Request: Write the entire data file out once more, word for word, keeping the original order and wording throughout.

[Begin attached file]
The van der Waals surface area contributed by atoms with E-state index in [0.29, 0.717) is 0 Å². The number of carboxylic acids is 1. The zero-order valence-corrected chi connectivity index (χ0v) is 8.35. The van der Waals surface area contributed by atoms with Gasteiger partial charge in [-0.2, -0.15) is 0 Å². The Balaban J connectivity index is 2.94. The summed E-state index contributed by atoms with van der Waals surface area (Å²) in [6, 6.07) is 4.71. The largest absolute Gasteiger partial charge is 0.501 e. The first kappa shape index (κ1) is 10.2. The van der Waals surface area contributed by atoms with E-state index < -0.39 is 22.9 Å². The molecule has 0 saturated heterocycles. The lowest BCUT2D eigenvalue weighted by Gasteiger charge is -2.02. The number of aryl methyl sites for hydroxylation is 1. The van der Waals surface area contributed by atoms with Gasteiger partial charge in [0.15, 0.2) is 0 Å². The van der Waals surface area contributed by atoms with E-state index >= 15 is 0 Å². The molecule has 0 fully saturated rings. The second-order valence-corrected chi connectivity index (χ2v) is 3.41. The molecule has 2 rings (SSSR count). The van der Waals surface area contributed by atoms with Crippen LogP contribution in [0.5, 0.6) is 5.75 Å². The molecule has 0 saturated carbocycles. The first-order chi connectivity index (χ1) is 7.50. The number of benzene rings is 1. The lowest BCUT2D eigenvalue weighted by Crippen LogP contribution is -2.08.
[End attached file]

The van der Waals surface area contributed by atoms with E-state index in [0.29, 0.717) is 0 Å². The number of carboxylic acids is 1. The zero-order valence-corrected chi connectivity index (χ0v) is 8.35. The van der Waals surface area contributed by atoms with Gasteiger partial charge in [-0.2, -0.15) is 0 Å². The Balaban J connectivity index is 2.94. The summed E-state index contributed by atoms with van der Waals surface area (Å²) in [6, 6.07) is 4.71. The largest absolute Gasteiger partial charge is 0.501 e. The first kappa shape index (κ1) is 10.2. The van der Waals surface area contributed by atoms with E-state index < -0.39 is 22.9 Å². The molecule has 0 saturated heterocycles. The lowest BCUT2D eigenvalue weighted by Gasteiger charge is -2.02. The number of aryl methyl sites for hydroxylation is 1. The van der Waals surface area contributed by atoms with Gasteiger partial charge in [0.15, 0.2) is 0 Å². The van der Waals surface area contributed by atoms with E-state index >= 15 is 0 Å². The molecule has 0 fully saturated rings. The second-order valence-corrected chi connectivity index (χ2v) is 3.41. The molecule has 2 rings (SSSR count). The van der Waals surface area contributed by atoms with Crippen LogP contribution in [0.5, 0.6) is 5.75 Å². The molecule has 0 saturated carbocycles. The first-order chi connectivity index (χ1) is 7.50. The number of benzene rings is 1. The lowest BCUT2D eigenvalue weighted by Crippen LogP contribution is -2.08.